Disney wanted more than his fantasy kingdom with themed hotels, he also wanted a corporate-controlled futuristic city where anyone who would not fit in with the magic kingdom's fantasy could be kept out.

The characters in The Florida Project definitely do not fit in with Disney's fantasy world. Their world, just outside the bounds of Disney's domain, near to the

Our duties in the Corbyn surge

Published on: Wed, 06/12/2017 - 13:05

Simon Nelson

Opening the AWL’s annual conference on 25-26 November, and moving the document “Nine years on: the new left, neoliberalism, and the new right”, Martin Thomas outlined the situation the political left finds itself in: “The global credit crash of 2008 and the ensuing travails have produced delayed political effects. A shift to more right-wing, nationalist, and ’identity’ politics may move neoliberalism sharply to the right, or even explode it from within. The economic turmoil has also produced new life on the left, as yet on a low wattage.”

In Britain that “new life on the left” has come

Reverse the inequality spiral!

Published on: Wed, 06/12/2017 - 12:57

Colin Foster

The share prices of big companies (the FTSE 100) continue to rise. Top bosses' pay dropped a bit between 2015 and 2016, but is on a long-term trend to rise faster than workers' wages, and stood at £3.45 million in 2016 (median pay for FTSE 100 CEOs). The average profit rate of UK firms (outside finance and outside the North Sea oilfields) recovered entirely a long time ago from its dip in 2008-9, and is now around 13%, compared to 8% in 2001.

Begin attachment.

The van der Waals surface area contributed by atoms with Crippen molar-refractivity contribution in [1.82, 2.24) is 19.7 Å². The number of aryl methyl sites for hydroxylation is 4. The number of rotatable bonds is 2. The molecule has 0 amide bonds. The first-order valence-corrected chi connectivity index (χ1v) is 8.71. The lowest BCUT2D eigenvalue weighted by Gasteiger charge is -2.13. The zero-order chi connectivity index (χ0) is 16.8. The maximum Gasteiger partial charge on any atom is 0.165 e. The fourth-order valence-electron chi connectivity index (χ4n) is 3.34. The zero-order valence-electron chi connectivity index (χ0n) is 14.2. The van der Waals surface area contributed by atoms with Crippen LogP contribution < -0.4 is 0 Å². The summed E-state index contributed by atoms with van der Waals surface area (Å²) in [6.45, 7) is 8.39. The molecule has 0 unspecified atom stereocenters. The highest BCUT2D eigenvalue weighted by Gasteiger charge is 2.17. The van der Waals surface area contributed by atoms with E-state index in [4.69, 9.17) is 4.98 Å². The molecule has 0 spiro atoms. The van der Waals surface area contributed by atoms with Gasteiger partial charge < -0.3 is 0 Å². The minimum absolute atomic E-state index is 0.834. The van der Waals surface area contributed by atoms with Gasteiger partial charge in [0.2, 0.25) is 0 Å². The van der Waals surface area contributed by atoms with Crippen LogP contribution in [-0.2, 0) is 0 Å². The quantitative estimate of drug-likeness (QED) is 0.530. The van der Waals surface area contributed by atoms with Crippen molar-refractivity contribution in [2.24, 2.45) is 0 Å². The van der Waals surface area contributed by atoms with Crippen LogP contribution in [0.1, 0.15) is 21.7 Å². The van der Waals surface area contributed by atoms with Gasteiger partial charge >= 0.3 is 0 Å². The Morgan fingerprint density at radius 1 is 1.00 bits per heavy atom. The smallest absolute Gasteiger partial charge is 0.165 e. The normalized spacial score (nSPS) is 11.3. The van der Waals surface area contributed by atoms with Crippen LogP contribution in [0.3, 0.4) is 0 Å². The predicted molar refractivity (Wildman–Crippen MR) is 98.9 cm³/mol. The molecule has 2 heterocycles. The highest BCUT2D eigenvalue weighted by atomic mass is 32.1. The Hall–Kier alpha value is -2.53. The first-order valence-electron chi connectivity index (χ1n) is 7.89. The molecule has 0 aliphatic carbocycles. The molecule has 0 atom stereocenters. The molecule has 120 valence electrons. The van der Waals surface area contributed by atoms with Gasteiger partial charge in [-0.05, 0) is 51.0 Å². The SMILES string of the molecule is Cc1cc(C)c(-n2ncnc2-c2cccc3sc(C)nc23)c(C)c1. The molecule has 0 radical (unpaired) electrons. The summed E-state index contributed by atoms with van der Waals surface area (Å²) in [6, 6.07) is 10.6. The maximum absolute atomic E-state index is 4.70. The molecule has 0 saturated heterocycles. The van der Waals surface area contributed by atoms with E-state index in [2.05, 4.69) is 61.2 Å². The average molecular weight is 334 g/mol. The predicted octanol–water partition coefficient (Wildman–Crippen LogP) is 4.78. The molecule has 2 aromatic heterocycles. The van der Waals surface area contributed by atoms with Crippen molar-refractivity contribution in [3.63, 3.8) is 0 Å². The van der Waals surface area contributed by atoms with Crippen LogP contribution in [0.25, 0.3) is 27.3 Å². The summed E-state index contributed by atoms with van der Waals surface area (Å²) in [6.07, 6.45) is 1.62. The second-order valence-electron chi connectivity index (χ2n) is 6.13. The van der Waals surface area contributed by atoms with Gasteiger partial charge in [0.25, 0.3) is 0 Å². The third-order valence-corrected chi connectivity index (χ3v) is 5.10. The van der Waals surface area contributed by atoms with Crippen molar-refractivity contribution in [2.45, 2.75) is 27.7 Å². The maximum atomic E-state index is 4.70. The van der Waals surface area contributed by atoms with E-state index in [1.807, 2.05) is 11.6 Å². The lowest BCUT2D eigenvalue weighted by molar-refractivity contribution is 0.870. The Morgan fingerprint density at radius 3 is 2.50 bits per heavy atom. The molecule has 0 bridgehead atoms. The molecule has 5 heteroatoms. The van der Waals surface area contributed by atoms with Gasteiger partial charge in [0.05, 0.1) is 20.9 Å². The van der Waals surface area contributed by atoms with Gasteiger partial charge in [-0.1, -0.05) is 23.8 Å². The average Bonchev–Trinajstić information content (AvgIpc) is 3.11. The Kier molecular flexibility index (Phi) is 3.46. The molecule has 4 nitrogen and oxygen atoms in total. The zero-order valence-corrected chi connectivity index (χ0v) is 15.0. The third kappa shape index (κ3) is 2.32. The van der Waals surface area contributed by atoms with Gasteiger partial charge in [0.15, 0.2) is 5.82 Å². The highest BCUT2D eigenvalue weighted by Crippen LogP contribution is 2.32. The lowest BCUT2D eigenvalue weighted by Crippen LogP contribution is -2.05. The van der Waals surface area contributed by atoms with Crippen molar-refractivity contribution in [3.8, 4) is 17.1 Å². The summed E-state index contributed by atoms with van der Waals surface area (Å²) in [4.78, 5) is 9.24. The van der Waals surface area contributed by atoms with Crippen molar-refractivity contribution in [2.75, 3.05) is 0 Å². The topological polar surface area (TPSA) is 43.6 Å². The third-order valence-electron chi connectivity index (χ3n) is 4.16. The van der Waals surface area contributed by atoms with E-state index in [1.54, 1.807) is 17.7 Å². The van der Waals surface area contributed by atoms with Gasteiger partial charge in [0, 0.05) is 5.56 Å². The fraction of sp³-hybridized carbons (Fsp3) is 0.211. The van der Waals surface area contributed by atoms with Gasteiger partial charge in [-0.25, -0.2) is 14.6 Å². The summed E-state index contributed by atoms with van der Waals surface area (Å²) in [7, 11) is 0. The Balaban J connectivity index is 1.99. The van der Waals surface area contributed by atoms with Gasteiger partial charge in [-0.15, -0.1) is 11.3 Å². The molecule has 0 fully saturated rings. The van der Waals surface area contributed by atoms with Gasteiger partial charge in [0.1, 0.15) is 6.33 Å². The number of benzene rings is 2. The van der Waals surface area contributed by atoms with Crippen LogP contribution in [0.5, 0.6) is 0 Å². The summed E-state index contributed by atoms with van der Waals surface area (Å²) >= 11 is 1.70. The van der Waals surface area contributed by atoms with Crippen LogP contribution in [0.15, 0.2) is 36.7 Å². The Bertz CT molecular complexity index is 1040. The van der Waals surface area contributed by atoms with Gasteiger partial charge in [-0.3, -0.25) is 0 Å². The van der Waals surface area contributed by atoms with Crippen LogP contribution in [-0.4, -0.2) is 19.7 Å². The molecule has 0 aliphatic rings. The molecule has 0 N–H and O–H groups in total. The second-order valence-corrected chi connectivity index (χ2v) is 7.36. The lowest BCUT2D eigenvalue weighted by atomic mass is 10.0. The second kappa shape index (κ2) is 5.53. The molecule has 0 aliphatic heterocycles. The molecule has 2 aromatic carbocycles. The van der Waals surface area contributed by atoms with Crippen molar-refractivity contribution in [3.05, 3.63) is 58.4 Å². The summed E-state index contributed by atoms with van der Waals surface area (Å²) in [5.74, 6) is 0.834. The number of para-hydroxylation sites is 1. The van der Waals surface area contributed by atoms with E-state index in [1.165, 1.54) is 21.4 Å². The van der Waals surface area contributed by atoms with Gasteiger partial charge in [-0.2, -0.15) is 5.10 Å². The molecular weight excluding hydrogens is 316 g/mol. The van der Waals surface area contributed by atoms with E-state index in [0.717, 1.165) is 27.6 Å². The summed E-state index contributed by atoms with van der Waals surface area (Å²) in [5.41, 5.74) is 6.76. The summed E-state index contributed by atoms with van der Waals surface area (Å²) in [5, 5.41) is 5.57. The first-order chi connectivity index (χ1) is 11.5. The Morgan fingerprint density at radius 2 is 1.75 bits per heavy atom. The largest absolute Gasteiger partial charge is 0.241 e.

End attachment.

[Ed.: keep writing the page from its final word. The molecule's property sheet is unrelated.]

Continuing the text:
While the rich rejoice, the big majority are pushed back. Average earnings are no higher in real terms than they were in February 2006, despite overall

The housing crisis and fighting back

Published on: Wed, 06/12/2017 - 12:44

Rosalind Robson and Gemma Short

Britain has a housing crisis. According to Shelter more than 300,000 people — the equivalent to one in every 200 — are homeless or living in inadequate homes. According to official figures 1.3 million people are on a local authority waiting list for housing. By 2020, 25% of people will be renters, rather than home owners. Londoners now spend 40% of their income on rent, and increasing.

In 2016, 100 people a day were evicted from their rented homes, partly as a consequence of private-rented tenancies being made less secure. According to the government 28% of these rented homes can be

Labour: Come out against Brexit!

Published on: Wed, 06/12/2017 - 12:35

Editorial from Solidarity 456

Shadow Home Secretary Diane Abbott declared last month: "I will argue for the right of the electorate to vote on any deal that is finally agreed" (on Brexit). On 2 December, Jeremy Corbyn added: "We’ve not made any decision on a second referendum". An opinion poll on 1 December showed that a 68%-19% majority of Labour voters want a referendum on whatever Brexit deal the Tories produce. A 50%-34% majority of the whole electorate also wants a referendum before a deal can go ahead.

As we go to press on 5 December, we cannot tell whether the Tories can bodge together

This website uses cookies, you can find out more and set your preferences here.
By continuing to use this website, you agree to our Privacy Policy and Terms & Conditions.